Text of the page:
Bio: Meera Parish is currently an Associate Professor at School of Physics and Astronomy, Monash University, Australia. She obtained her Ph.D. from the University of Cambridge, UK, in 2005, and she has since been a PCTS postdoctoral fellow at Princeton University; a Director of Studies at Clare College, Cambridge; and a Lecturer and EPSRC research fellow at University College London. Her research is broadly focussed on the theory of strongly correlated phenomena in ultracold atomic gases and electron systems. In particular, Professor Parish is interested in superconductivity and superfluidity, low-dimensional systems, and magnetotransport. In 2012, she was awarded the IOP Maxwell medal and prize for her achievements.

Keynote Speaker: Chao-Yang Lu

Title: Toward “quantum supremacy” with single photons

Bio: Chao-Yang Lu was born in November 1982 in Zhejiang, China. He obtained his bachelor's degree from the University of Science and Technology of China in 2004, and obtained his PhD in Physics from the Cavendish Laboratory, University of Cambridge in 2011. Shortly after being a Fellow of Churchill College, he returned to China and is currently a Professor of Physics at the University of Science and Technology of China, where he focuses on research on scalable quantum photonics, quantum computation, and quantum foundations. He published more than 70 articles in Reviews of Modern Physics, Science, Nature, Nature research journals, PNAS and PRL. His work on quantum teleportation was selected as by IOP Physics World as “Breakthrough of the Year 2015”. His work on single-photon source and boson sampling was selected by Optical Society of American as one of "Optics in 2016" and one of "Optics in 2017". He has been awarded Young Qianren Talent, Hong Kong Qiushi Outstanding Young Scholars, National Natural Science Fund for Exceptional Young Scholars, First-Class National Natural Science Prize, OSA Fellow, Fresnel Prize from the European Physical Society, and AAAS Cleveland Prize.

Keynote Speaker: Lloyd C. L. Hollenberg

Bio: Professor Hollenberg is the Thomas Baker Chair in the School of Physics at the University of Melbourne. He completed his PhD in 1989 in theoretical particle physics and in 1999 turned his attention to quantum computing. He is the Deputy Director of the Australian Research Council (ARC) Centre of Excellence for Quantum Computation and Communication Technology (2011-2024), and was awarded an ARC Laureate Fellowship in 2013. He has published over 250 papers and is well known internationally for his work in quantum computing and the development of quantum sensing techniques at the quantum-nano-bio interface. Lloyd was awarded the 2012 Walter Boas Medal, the 2013 Victoria Prize (Physical Sciences), the 2016 Royal Society (Victoria) Medal for Excellence in Scientific Research, and led the team that won the 2013 Eureka Prize for Excellence in Interdisciplinary Research. He was elected to the Australian Academy of Science in 2018.

Invited Speakers

  • Dr Daniel Burgarth, Macquarie University, Australia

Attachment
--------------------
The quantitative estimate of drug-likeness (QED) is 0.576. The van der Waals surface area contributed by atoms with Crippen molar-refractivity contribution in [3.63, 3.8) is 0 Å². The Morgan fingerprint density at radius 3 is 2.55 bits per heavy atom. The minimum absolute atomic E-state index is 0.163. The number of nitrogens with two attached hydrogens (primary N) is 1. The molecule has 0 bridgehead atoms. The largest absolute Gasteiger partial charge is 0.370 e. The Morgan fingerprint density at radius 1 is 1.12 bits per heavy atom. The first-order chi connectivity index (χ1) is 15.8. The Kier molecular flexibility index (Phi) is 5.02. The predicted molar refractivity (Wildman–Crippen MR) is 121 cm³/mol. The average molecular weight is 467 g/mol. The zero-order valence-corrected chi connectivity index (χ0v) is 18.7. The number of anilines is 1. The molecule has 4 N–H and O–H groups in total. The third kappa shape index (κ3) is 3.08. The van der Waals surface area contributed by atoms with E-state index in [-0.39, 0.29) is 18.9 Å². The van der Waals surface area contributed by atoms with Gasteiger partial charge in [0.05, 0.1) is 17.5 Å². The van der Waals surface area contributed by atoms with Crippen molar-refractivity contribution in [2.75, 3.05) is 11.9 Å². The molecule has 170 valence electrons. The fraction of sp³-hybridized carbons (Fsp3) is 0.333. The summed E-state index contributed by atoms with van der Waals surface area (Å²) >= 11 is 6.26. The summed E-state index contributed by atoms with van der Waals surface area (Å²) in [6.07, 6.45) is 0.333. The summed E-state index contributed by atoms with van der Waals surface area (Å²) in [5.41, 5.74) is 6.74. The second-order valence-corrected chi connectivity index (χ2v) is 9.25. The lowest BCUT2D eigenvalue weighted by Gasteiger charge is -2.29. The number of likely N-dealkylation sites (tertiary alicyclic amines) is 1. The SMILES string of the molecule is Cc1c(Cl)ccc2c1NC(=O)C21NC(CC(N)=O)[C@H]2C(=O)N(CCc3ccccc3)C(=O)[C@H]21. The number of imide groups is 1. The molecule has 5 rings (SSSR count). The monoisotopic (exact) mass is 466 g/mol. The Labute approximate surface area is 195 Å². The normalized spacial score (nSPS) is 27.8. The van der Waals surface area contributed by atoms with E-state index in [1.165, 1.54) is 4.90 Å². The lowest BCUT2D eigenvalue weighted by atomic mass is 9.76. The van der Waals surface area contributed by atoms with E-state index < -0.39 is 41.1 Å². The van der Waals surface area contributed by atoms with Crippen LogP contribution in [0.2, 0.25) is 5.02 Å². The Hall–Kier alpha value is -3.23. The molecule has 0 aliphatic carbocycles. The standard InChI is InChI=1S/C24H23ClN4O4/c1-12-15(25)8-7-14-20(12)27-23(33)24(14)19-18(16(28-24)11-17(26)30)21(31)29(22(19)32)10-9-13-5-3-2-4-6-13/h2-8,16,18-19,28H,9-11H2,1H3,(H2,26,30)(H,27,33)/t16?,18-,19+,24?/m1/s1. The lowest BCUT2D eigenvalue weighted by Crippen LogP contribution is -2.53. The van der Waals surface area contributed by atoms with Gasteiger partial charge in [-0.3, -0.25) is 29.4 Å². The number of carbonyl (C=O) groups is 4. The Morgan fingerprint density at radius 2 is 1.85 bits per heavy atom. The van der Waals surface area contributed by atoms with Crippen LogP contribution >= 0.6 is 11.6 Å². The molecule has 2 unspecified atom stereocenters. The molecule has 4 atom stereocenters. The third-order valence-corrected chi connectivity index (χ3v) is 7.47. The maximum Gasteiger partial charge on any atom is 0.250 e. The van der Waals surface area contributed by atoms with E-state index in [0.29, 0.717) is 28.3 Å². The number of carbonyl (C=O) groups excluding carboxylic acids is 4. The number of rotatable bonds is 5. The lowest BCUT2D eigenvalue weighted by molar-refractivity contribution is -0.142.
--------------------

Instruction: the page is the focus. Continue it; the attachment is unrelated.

Title: Dynamical decoupling and exponential decay
  • Professor Benjamin J. Eggleton, The University of Sydney, Australia
    Title: Brillouin integrated photonics: New platform for high performance microwave signal processing and sensing
  • Dr Cathy Foley, Commonwealth Scientific and Industrial Research Organisation, Australia
    Title: A roadmap to an Australian quantum industry
  • Dr Stefan Forstner, ARC Centre of Excellence for Engineered Quantum Systems, University of Queensland, Australia
    Title: Quantum optomechanical sensing: from quantum magnetometry to precision on-chip ultrasound
  • Professor Andre Luiten, University of Adelaide, Australia
    Title: Quantum effects in waveguide-trapped atoms
  • Associate Professor Andy Martin, The University of Melbourne, Australia
    Title: Improved sensing of DC fields with rapidly rotating diamond quantum sensors
  • Dr Kavan Modi, Monash University, Australia
    Title: Quantum Nonlinear Optics without Photons: how to excite two or more atoms simultaneously with a single photon, and other unusual properties of ultra-strongly-coupled QED systems
  • Dr Franco Nori, RIKEN, Saitama, Japan; Univ. of Michigan, Ann Arbor, USA
    Title: Quantum Nonlinear Optics without Photons: how to excite two or more atoms simultaneously with a single photon, and other unusual properties of ultra-strongly-coupled QED systems.
  • Professor Herschel Rabitz, Princeton University, USA
    Title: Can quantum control transform a biologist’s dream into practice?
  • Dr Benjamin Strycker / Prof Marlan O. Scully, Texas A&M University, USA
    Title: Quantum BioOptics
  • Associate Professor Mankei Tsang, National University of Singapore, Singapore
    Title: Resolving starlight: a quantum perspective
  • Professor Howard Wiseman, ARC Centre of Excellence for Quantum Computation and Communication Technology, Griffith University, Australia
    Title: The Heisenberg limit for laser coherence
  • Associate Professor Rebing Wu, Tsinghua University, China
    Title: Quantum learning control – good solutions from “bad” models
  • Professor Guo-Yong Xiang, CAS Key Laboratory of Quantum Information, University of Science and Technology of China, China
    Title: Quantum controlled optimal multi-parameter estimation
  • Associate Professor Naoki Yamamoto, Keio Quantum Computing Centre, Keio University, Japan
    Title: Quantum active filtering and application to broadband gravitational-wave detection